The technology has changed the game so that rather than spending $10,000 on hardware, I can now spend about $2,000 on a decent DAW, a few soft synths and samples, and have every bit as good a studio. I also don’t have to spend days chasing down cables and remember how I had things hooked up should I need to go back and rework something later.
There is a place for that though. One thing I learned from my graphic design classes is an appreciation for how things got done before the computer. I think I’m a better person for not only having been exposed to some of those techniques in a classroom but also having hands on experience with them. I haven’t really had that with music today. It’s a shame, because I know that it probably would help me in the long run.
You have a release coming out entitled “The Thyme Gatherer” – how did you come up with a name like that and what is its significance?
The name is the English translation of Doster, which is my mother’s maiden name. I’m pretty proud of my German heritage although I couldn’t tell you much about my lineage. On my dad’s side though, I’m one generation removed from lumberjacks. So there’s a Monty Python connection there.
Do you have a favorite track off the new album, what was the process in producing that track?
The title track is one of my favorites. It was a late addition to the album, but production wise probably one of the best. Kevin says the best one though is Captain Obvious.
Producing music, running Tastyfresh, overseeing Afterhours at Cornerstone Festival, co-owning your music label, MK837, having a full-time job and a family at home, how do you find time to do it all?
Usually with a severe lack of sleep. It’s also one reason why I’m not trying to be a touring DJ too. It’s a matter of finding a prioritized groove and a cycle. The groove helps you to get tasks done while the cycle helps to move you from one group of tasks to another efficiently.
Diving into the past – what’s your favorite music-related experience (doesn’t have to be related to your music)?
I’ve got a lot of them. Going way back, there was an all-nighter band rehearsal that I vaguely remember as being some what fun. There was the metal concert where I learned the importance of ear protection. Then the one where I realized my wife was better at moshing than I was.
I think the more interesting ones have been related to running the Afterhours stage in which we have a drug and alcohol free event filled with sober people who you literally have to pull out of the rafters and down from tent polls. Kevin and I have threatened bodily harm upon a multitude of people who act first and think later. I swear the Cornerstone Music Festival is like no other music festival out there.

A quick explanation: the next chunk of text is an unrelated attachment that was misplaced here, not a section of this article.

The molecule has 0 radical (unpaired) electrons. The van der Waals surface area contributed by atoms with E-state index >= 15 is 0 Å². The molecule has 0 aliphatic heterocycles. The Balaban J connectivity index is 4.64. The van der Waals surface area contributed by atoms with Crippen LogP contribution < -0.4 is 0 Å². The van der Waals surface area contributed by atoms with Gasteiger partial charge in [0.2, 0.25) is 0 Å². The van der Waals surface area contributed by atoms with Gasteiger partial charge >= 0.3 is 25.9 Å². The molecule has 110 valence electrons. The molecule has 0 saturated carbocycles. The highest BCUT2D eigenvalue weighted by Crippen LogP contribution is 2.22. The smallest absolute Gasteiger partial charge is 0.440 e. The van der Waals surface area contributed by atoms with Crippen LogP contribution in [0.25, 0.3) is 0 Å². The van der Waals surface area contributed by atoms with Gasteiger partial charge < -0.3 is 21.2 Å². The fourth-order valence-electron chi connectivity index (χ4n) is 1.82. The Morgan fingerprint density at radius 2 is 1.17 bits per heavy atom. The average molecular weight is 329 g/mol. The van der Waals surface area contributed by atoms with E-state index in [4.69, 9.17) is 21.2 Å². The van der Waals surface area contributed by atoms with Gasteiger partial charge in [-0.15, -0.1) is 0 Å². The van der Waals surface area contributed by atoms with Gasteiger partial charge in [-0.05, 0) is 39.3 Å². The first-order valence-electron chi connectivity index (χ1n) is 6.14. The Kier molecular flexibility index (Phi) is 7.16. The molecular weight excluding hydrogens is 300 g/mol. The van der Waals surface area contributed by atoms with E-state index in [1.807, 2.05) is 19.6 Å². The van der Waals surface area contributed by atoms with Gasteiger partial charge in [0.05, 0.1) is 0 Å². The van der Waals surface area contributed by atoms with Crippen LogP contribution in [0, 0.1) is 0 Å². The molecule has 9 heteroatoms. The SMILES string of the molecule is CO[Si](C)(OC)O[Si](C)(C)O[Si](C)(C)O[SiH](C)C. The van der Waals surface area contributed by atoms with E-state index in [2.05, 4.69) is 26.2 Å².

What did you grow up listening to?
Classical. That was pretty much it really and it was my father’s music. I heard other music when I went to some friends houses, but even they weren’t that into music. It wasn’t until high school that I really started listening to anything else.
Who do you look up to as mentors? Who were influences to you as you were developing you own sound and style?
I’ve had several. A short list of early mentors would have to include: Jamey Wright, Sheltershed, Brian Scroggins of Prophecy of P.A.N.I.C., Scott Blackwell and more. Today the people I include as mentors include my label partners Chris Reiche aka Deeflash and Kevin Oneel, Greg “Stryke” Chin, Tim Richards Joel Armstrong, the Shiloh boys and well.. a few others who may not even know it yet. Finding musical mentors is one of the most important things any artist can do. Mentors who can be totally honest with you are worth their weight in gold.
For someone that hasn’t heard a Dave Richards track before, what would you say your music sounds like?
That’s a good question. I’d love to say that my music sounds like Steve Lawler. He’d be one of those mentors who doesn’t know it yet. If you ask Kevin, I’m a “combination of Danny Howells and Steve Lawler with a dash of Sander Van Doorn mixed in for good measure”. I’ll just take that compliment and pass it on.